Water Is Life
Tó Nizhóní Ání "Sacred Water Speaks,” was established in 2001 to address the waste and misuse of precious groundwater by the coal industry on Black Mesa. The Navajo Aquifer has long been the sole source of potable water for the Diné and Hopi living on the Black Mesa plateau in northeast Arizona. The Navajo Aquifer or N-Aquifer is described as ice-age pristine drinking water and surpasses EPA standards. The natural fissures in the earth allow the water to come to the surface as springs and seeps, bringing substance to the people that call Black Mesa home.
Since the 1970s, Peabody Energy has operated both the Black Mesa Mine and Kayenta Mine on Black Mesa. Black Mesa groundwater was used to transport coal from the Black Mesa mine through a slurry line to Mohave Generating Station, 273 miles away. On average, Peabody has used 4,400-acre-feet of groundwater from the Navajo Aquifer to support their coal mine operations since 1971. The coal from the Kayenta mine was delivered to Navajo Generating Station via train almost 90 miles away near Page, Arizona. In 2005, Diné and Hopi grassroots movement forced the Black Mesa mine slurry-line to shut down, which resulted in the closure of the Black Mesa mine. And in 2019, Diné and Hopi grassroots efforts closed the Navajo Generating Station for good.
RECLAMATION & ENVIRONMENTAL JUSTICE
With the end of coal mining operations on Black Mesa, Tó Nizhóní Ání focuses on ensuring complete reclamation of 1) coal mined lands and the water source that was used during these operations. And 2) the decommissioning and complete clean-up of the power plant site at Navajo Generating Station. In addition, we demand repatriation of all artifacts and ancestral remains removed when mining operations began on Black Mesa.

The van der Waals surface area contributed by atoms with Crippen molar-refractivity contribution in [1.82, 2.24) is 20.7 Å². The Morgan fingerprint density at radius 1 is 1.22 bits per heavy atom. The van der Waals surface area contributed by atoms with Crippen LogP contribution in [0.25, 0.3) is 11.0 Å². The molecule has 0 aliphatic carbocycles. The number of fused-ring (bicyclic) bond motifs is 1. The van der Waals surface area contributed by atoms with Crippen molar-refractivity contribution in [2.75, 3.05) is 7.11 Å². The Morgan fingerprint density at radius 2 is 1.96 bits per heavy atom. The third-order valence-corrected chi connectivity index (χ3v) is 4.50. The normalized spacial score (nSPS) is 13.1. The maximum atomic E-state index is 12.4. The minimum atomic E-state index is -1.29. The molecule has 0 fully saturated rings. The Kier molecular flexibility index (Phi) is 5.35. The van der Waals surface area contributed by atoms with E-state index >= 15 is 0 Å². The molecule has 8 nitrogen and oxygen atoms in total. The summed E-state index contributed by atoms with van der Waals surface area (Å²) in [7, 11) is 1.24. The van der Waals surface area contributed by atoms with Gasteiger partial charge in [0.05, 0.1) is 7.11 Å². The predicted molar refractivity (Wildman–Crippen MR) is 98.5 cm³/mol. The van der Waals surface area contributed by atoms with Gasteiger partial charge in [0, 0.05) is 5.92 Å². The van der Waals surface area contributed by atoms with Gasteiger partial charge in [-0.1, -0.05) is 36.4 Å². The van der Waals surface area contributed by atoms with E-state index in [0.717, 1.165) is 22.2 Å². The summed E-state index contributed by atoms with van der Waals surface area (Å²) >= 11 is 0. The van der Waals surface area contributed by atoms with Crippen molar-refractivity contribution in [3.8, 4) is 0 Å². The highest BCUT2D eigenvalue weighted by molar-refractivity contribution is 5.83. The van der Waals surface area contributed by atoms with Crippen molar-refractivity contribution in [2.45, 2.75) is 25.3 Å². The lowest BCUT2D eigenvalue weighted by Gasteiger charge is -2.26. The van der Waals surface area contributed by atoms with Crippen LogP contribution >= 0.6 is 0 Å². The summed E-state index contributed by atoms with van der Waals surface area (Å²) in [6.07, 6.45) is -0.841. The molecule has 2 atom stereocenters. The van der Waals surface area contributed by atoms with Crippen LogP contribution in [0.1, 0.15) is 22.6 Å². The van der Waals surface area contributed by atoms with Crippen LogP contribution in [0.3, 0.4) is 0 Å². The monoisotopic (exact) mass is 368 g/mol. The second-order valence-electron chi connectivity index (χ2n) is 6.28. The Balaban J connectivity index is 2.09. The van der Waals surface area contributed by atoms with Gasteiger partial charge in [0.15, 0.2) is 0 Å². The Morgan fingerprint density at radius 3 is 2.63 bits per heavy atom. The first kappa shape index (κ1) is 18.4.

Just & Equitable Transition
As we move forward and transition away from the coal and the fossil fuel economy, Tó Nizhóní Ání are engaging utility owners and giving them the first opportunity to support our efforts to mitigate the economic losses and environmental destruction that our indigenous communities have endured. We are engaging utilities to support a Just and Equitable Transition (JET) which includes providing support to rebuild economies loss from coal plant and mine closures. Our efforts include re-training and jobs for displaced mine and plant workers, replacing coal energy with renewable energy and securing the support needed to transition the Navajo Economy.
Tó Nizhóní Ání is working toward reducing greenhouse gas emissions from the energy sector and ensuring all fossil fuel generation is replaced with clean, renewable resources leading to a low carbon future. We recognize the environmental and economic toll that decades of exploitation and resource extraction by outside interests have had on the Navajo Nation. Crucially, we recognize that the impacts on our water have been tremendous. We are focused on replacing coal energy with renewable energy everywhere on the Navajo Nation to protect the water sources. . We are working with Navajo, State and Federal leadership to achieve that goal.